We will, of course, aim to produce an updated version in due course, but in the meantime, we hope you find this book helpful and enjoy reading it.

If you have any thoughts or comments on this book, we are always grateful for feedback, so visit us and leave a note at:

PlanetCompliance.com

Spring 2016

Prolog: What is Market Abuse?

What is Market Abuse? Everyone seems to have an idea of what it is supposed to be, but what does it really mean? Well, it depends. It depends on the jurisdiction, since most jurisdictions globally consider it generally illegal, but rules vary from country to country. But before this creates even more confusion, we will give an overview on Market Abuse and its different forms (always with a view to the UK regime though). The next chapters will then try to explain in more detail its various aspects.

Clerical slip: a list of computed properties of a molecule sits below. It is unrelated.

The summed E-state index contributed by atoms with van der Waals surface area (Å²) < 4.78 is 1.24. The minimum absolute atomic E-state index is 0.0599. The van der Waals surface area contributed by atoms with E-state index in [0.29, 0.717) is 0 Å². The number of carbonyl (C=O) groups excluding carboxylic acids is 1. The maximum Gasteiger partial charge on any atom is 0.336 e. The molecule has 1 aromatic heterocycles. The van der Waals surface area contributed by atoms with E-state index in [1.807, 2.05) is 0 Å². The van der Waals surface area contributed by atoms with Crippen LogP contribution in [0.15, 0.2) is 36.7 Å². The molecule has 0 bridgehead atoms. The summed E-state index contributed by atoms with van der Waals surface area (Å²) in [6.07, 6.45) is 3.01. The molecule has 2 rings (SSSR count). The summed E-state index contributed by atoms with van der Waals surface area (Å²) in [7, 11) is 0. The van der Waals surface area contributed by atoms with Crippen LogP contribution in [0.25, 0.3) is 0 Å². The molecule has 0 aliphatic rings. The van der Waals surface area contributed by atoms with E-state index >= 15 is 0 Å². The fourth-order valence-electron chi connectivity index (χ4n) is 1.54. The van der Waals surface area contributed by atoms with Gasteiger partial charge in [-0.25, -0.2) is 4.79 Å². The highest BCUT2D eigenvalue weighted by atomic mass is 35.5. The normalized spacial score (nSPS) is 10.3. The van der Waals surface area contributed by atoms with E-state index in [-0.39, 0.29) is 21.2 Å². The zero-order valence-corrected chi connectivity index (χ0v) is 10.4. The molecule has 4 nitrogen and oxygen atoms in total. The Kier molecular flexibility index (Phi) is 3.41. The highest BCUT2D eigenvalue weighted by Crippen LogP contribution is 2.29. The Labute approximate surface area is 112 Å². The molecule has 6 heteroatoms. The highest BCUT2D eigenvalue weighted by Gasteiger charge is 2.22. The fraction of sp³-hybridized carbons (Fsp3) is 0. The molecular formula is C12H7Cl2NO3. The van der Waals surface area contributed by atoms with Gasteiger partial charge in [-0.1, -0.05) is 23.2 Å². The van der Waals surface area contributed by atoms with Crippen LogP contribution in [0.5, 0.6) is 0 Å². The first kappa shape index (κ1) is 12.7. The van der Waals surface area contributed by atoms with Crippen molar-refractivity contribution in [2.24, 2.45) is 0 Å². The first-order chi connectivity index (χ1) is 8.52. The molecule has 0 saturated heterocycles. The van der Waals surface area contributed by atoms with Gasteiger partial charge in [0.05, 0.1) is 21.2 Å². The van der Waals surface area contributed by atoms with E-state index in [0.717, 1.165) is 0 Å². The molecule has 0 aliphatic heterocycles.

Definition

In its recent Market Abuse Regulation (“MAR”), the European Union defines market abuse as “a concept that encompasses unlawful behaviour in the financial markets”. With regard to MAR, the legislator elaborates further that “it should be understood to consist of insider dealing, unlawful disclosure of inside information and market manipulation. Such behaviour prevents full and proper market transparency, which is a prerequisite for trading for all economic actors in integrated financial markets”.